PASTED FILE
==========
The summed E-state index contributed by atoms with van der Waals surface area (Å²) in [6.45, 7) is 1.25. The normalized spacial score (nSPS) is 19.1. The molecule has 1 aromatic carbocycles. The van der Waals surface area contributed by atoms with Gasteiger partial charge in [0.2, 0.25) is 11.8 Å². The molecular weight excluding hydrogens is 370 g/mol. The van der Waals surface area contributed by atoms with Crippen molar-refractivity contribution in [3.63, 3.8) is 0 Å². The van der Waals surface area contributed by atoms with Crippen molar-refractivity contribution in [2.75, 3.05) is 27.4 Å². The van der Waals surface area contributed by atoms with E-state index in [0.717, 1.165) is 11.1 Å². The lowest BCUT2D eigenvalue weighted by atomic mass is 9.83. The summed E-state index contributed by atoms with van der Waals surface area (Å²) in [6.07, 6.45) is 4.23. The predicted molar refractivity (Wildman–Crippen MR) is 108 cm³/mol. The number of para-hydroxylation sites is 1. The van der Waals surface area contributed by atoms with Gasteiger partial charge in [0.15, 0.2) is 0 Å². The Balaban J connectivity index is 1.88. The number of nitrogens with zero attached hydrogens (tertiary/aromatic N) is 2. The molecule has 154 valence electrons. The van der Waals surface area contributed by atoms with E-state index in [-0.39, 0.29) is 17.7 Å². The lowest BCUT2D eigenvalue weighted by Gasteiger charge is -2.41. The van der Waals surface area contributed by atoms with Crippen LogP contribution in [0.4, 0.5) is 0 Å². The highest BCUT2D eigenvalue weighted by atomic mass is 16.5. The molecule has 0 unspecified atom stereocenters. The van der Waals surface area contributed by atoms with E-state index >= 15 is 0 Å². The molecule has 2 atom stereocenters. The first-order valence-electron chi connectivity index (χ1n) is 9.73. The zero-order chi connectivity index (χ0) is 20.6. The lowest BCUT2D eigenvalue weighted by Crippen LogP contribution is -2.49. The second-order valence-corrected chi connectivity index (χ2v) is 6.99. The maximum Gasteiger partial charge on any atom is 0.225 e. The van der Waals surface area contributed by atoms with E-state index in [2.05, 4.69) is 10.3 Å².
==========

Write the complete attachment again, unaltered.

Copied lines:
The summed E-state index contributed by atoms with van der Waals surface area (Å²) in [6.45, 7) is 1.25. The normalized spacial score (nSPS) is 19.1. The molecule has 1 aromatic carbocycles. The van der Waals surface area contributed by atoms with Gasteiger partial charge in [0.2, 0.25) is 11.8 Å². The molecular weight excluding hydrogens is 370 g/mol. The van der Waals surface area contributed by atoms with Crippen molar-refractivity contribution in [3.63, 3.8) is 0 Å². The van der Waals surface area contributed by atoms with Crippen molar-refractivity contribution in [2.75, 3.05) is 27.4 Å². The van der Waals surface area contributed by atoms with E-state index in [0.717, 1.165) is 11.1 Å². The lowest BCUT2D eigenvalue weighted by atomic mass is 9.83. The summed E-state index contributed by atoms with van der Waals surface area (Å²) in [6.07, 6.45) is 4.23. The predicted molar refractivity (Wildman–Crippen MR) is 108 cm³/mol. The number of para-hydroxylation sites is 1. The van der Waals surface area contributed by atoms with Gasteiger partial charge in [0.15, 0.2) is 0 Å². The Balaban J connectivity index is 1.88. The number of nitrogens with zero attached hydrogens (tertiary/aromatic N) is 2. The molecule has 154 valence electrons. The van der Waals surface area contributed by atoms with E-state index in [-0.39, 0.29) is 17.7 Å². The lowest BCUT2D eigenvalue weighted by Gasteiger charge is -2.41. The van der Waals surface area contributed by atoms with Crippen LogP contribution in [0.4, 0.5) is 0 Å². The highest BCUT2D eigenvalue weighted by atomic mass is 16.5. The molecule has 0 unspecified atom stereocenters. The van der Waals surface area contributed by atoms with E-state index >= 15 is 0 Å². The molecule has 2 atom stereocenters. The first-order valence-electron chi connectivity index (χ1n) is 9.73. The zero-order chi connectivity index (χ0) is 20.6. The lowest BCUT2D eigenvalue weighted by Crippen LogP contribution is -2.49. The second-order valence-corrected chi connectivity index (χ2v) is 6.99. The maximum Gasteiger partial charge on any atom is 0.225 e. The van der Waals surface area contributed by atoms with E-state index in [2.05, 4.69) is 10.3 Å².